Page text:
Understanding Likability in a Human Way. Let’s consider buying a car. I think it’s obvious that you’re more likely to buy a car from someone you like than from someone you dis-like. But also, most people are unlikely to buy a car from their best friend or someone who is “just like them”. Most people want to buy from someone who has solid knowledge about the type of car they’re considering.

So, no matter how much you may like the salesman, you’ll hesitate to sign a 5 year loan on a $40,000 purchase if the salesman can’t tell you why it’s a good car for your needs or explain the deal on the loan.

This suggests that likability isn’t broadly determined, but must be uniquely considered within the product or brand sphere being advertised.

Question is: Does Your Work Respect Humanity? The next time your agency is talking about likability, sit back on the fringes of the conversation and listen – really listen – to what’s being said.

Hopefully, you’ll discover a very human sense, respectful of the consumer’s true need for the product. Grab this sense and encourage it. Because your advertising can really only become likable when you understand the human needs of your consumers and explain to them the things you offer to meet those needs. And it’s even better when you do this in likable and entertaining ways.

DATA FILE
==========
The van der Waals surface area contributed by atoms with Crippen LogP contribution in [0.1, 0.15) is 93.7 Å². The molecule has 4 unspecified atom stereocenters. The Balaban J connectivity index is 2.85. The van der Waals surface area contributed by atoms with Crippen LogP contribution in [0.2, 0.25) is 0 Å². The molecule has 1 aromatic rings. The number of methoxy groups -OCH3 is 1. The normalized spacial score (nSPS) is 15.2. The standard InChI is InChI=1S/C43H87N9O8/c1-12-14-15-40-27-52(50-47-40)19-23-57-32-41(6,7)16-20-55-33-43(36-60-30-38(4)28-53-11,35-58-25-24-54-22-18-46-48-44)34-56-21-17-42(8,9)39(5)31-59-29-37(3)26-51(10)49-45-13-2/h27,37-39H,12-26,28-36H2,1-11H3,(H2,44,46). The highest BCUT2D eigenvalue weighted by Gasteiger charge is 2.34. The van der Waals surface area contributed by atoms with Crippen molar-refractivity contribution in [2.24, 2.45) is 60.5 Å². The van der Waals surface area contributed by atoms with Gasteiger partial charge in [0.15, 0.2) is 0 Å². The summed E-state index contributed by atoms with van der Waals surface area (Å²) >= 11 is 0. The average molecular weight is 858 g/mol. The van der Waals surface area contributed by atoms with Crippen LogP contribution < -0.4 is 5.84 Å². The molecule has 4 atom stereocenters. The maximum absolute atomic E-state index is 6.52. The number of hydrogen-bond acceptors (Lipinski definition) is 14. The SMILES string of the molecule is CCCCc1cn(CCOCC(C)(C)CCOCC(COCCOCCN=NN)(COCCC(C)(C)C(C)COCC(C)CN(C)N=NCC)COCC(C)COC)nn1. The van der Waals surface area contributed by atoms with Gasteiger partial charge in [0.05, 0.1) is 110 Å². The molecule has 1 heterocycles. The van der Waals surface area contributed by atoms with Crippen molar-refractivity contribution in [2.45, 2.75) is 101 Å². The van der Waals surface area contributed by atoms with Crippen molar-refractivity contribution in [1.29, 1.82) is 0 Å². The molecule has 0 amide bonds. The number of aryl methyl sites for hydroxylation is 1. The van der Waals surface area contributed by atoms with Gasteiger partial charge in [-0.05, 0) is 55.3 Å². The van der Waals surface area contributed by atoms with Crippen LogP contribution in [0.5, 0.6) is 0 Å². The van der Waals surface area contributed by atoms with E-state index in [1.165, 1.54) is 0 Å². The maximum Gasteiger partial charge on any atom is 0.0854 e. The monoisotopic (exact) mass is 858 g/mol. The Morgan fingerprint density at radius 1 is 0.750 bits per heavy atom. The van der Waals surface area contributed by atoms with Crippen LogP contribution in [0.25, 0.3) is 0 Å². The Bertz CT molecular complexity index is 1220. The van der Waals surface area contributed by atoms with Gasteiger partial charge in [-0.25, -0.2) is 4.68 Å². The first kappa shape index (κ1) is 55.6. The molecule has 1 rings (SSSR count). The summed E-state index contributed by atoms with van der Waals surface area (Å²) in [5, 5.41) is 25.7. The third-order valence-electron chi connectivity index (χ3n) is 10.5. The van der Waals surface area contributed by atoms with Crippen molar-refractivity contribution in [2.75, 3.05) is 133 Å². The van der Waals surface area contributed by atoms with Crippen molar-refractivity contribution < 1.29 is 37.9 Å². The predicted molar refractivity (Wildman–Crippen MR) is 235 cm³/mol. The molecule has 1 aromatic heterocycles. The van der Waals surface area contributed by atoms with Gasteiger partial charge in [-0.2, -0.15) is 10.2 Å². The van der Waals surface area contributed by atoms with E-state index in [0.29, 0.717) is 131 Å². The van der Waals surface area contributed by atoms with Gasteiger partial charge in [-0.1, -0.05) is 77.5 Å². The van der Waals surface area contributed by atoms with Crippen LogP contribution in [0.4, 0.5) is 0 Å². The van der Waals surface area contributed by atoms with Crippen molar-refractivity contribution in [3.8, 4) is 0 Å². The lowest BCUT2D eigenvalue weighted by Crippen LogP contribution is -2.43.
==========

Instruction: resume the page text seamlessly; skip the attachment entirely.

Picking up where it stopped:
Copyright 2011 – Doug Garnett – All Rights Reserved

About Doug Garnett
Doug Garnett is an expert introducing innovative consumer products and services to market while driving higher return on innovation investment. His career has been spent in innovation and he is the president of Protonik, LLC - an innovation consultancy focused on marketing and innovation. Prior to founding Protonik, he was founder and CEO of ad agency Atomic Direct.

3 Responses to Does “Likability” Create Advertising That Consumers Hate?

  1. Nat Griggs says:


    Once again you hit the nail on the head. Just because someone likes you doesn’t mean they are going to buy from you.

    David Ogilvy once said, “The consumer is not a moron. She is your wife. Don’t insult her intelligence.” He is one of my heroes of the industry and I think more because he was a direct response advocate right to the end of his career. If advertising agencies had to earn a living by writing copy (not chasing Clio’s) and only copy they might have a change of heart. If it was their own money in the game they might reconsider their actions.

    To the point, consumers will buy when the value of the benefits outweigh the cost of the transaction.
    Thirty years in sales has taught me this and it has remained steadfast.

    I have to admit I enjoy some of the more entertaining commercials but usually forget the product as soon as they’re over.

    Thanks for bringing up this very valid point.

  2. Pingback: Do You Insult Consumer Intelligence With Entertainment Value? « Doug Garnett's Blog

  3. Pingback: Do You Insult Consumer Intelligence With Entertainment Value? | Doug Garnett's Blog